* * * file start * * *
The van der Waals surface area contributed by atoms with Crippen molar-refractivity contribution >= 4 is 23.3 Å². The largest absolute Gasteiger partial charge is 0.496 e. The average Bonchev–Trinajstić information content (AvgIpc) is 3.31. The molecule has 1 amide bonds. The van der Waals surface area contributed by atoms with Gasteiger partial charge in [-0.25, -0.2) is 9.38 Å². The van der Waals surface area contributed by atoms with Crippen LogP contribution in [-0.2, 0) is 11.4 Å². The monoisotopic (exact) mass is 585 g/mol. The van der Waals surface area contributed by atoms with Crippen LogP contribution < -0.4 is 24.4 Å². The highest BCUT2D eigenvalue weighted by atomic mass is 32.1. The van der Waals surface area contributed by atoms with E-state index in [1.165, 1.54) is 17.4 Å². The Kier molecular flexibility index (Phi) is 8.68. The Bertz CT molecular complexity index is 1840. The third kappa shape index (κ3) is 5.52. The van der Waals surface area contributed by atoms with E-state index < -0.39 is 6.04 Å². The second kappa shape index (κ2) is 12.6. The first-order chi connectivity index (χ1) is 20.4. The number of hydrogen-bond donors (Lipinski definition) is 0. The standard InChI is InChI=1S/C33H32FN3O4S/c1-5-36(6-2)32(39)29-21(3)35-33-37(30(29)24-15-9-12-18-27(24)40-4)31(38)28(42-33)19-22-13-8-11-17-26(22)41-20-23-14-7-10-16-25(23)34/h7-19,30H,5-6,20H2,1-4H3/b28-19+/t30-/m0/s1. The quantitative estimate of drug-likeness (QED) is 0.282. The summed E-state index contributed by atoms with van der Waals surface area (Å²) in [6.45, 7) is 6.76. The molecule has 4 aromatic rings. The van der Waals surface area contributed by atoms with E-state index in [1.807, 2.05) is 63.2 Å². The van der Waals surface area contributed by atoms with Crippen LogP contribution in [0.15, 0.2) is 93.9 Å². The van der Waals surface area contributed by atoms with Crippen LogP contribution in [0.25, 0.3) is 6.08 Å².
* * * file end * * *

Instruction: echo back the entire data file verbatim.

The van der Waals surface area contributed by atoms with Crippen molar-refractivity contribution >= 4 is 23.3 Å². The largest absolute Gasteiger partial charge is 0.496 e. The average Bonchev–Trinajstić information content (AvgIpc) is 3.31. The molecule has 1 amide bonds. The van der Waals surface area contributed by atoms with Gasteiger partial charge in [-0.25, -0.2) is 9.38 Å². The van der Waals surface area contributed by atoms with Crippen LogP contribution in [-0.2, 0) is 11.4 Å². The monoisotopic (exact) mass is 585 g/mol. The van der Waals surface area contributed by atoms with Crippen LogP contribution < -0.4 is 24.4 Å². The highest BCUT2D eigenvalue weighted by atomic mass is 32.1. The van der Waals surface area contributed by atoms with E-state index in [1.165, 1.54) is 17.4 Å². The Kier molecular flexibility index (Phi) is 8.68. The Bertz CT molecular complexity index is 1840. The third kappa shape index (κ3) is 5.52. The van der Waals surface area contributed by atoms with E-state index < -0.39 is 6.04 Å². The second kappa shape index (κ2) is 12.6. The first-order chi connectivity index (χ1) is 20.4. The number of hydrogen-bond donors (Lipinski definition) is 0. The standard InChI is InChI=1S/C33H32FN3O4S/c1-5-36(6-2)32(39)29-21(3)35-33-37(30(29)24-15-9-12-18-27(24)40-4)31(38)28(42-33)19-22-13-8-11-17-26(22)41-20-23-14-7-10-16-25(23)34/h7-19,30H,5-6,20H2,1-4H3/b28-19+/t30-/m0/s1. The quantitative estimate of drug-likeness (QED) is 0.282. The summed E-state index contributed by atoms with van der Waals surface area (Å²) in [6.45, 7) is 6.76. The molecule has 4 aromatic rings. The van der Waals surface area contributed by atoms with E-state index in [1.807, 2.05) is 63.2 Å². The van der Waals surface area contributed by atoms with Crippen LogP contribution in [0.15, 0.2) is 93.9 Å². The van der Waals surface area contributed by atoms with Crippen LogP contribution in [0.25, 0.3) is 6.08 Å².